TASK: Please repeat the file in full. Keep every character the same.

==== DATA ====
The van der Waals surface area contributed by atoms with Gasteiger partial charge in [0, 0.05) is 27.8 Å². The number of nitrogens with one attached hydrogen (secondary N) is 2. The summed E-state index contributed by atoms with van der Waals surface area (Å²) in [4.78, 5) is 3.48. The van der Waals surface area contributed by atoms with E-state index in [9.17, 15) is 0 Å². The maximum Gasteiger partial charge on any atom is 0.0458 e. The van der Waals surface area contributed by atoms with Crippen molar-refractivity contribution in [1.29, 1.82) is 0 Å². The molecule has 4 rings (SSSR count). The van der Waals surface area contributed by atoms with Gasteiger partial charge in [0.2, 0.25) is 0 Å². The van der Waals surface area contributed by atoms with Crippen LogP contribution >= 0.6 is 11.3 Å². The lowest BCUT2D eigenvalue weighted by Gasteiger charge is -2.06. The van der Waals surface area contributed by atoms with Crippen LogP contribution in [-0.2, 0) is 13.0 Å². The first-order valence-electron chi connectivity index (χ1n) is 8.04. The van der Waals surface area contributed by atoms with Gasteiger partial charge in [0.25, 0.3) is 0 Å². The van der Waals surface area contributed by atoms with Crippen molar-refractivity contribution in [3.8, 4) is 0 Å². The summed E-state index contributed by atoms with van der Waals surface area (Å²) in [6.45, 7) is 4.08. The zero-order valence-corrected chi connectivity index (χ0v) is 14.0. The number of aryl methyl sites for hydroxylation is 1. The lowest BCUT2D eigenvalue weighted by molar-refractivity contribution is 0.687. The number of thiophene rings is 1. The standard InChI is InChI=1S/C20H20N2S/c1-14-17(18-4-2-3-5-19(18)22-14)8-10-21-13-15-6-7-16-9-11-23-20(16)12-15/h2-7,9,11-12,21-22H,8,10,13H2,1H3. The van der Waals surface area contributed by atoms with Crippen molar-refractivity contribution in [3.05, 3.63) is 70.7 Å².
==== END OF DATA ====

The van der Waals surface area contributed by atoms with Gasteiger partial charge in [0, 0.05) is 27.8 Å². The number of nitrogens with one attached hydrogen (secondary N) is 2. The summed E-state index contributed by atoms with van der Waals surface area (Å²) in [4.78, 5) is 3.48. The van der Waals surface area contributed by atoms with E-state index in [9.17, 15) is 0 Å². The maximum Gasteiger partial charge on any atom is 0.0458 e. The van der Waals surface area contributed by atoms with Crippen molar-refractivity contribution in [1.29, 1.82) is 0 Å². The molecule has 4 rings (SSSR count). The van der Waals surface area contributed by atoms with Gasteiger partial charge in [0.2, 0.25) is 0 Å². The van der Waals surface area contributed by atoms with Crippen LogP contribution >= 0.6 is 11.3 Å². The lowest BCUT2D eigenvalue weighted by Gasteiger charge is -2.06. The van der Waals surface area contributed by atoms with Crippen LogP contribution in [-0.2, 0) is 13.0 Å². The first-order valence-electron chi connectivity index (χ1n) is 8.04. The van der Waals surface area contributed by atoms with Gasteiger partial charge in [0.25, 0.3) is 0 Å². The van der Waals surface area contributed by atoms with Crippen molar-refractivity contribution in [3.8, 4) is 0 Å². The summed E-state index contributed by atoms with van der Waals surface area (Å²) in [6.45, 7) is 4.08. The zero-order valence-corrected chi connectivity index (χ0v) is 14.0. The number of aryl methyl sites for hydroxylation is 1. The lowest BCUT2D eigenvalue weighted by molar-refractivity contribution is 0.687. The number of thiophene rings is 1. The standard InChI is InChI=1S/C20H20N2S/c1-14-17(18-4-2-3-5-19(18)22-14)8-10-21-13-15-6-7-16-9-11-23-20(16)12-15/h2-7,9,11-12,21-22H,8,10,13H2,1H3. The van der Waals surface area contributed by atoms with Crippen molar-refractivity contribution in [3.05, 3.63) is 70.7 Å².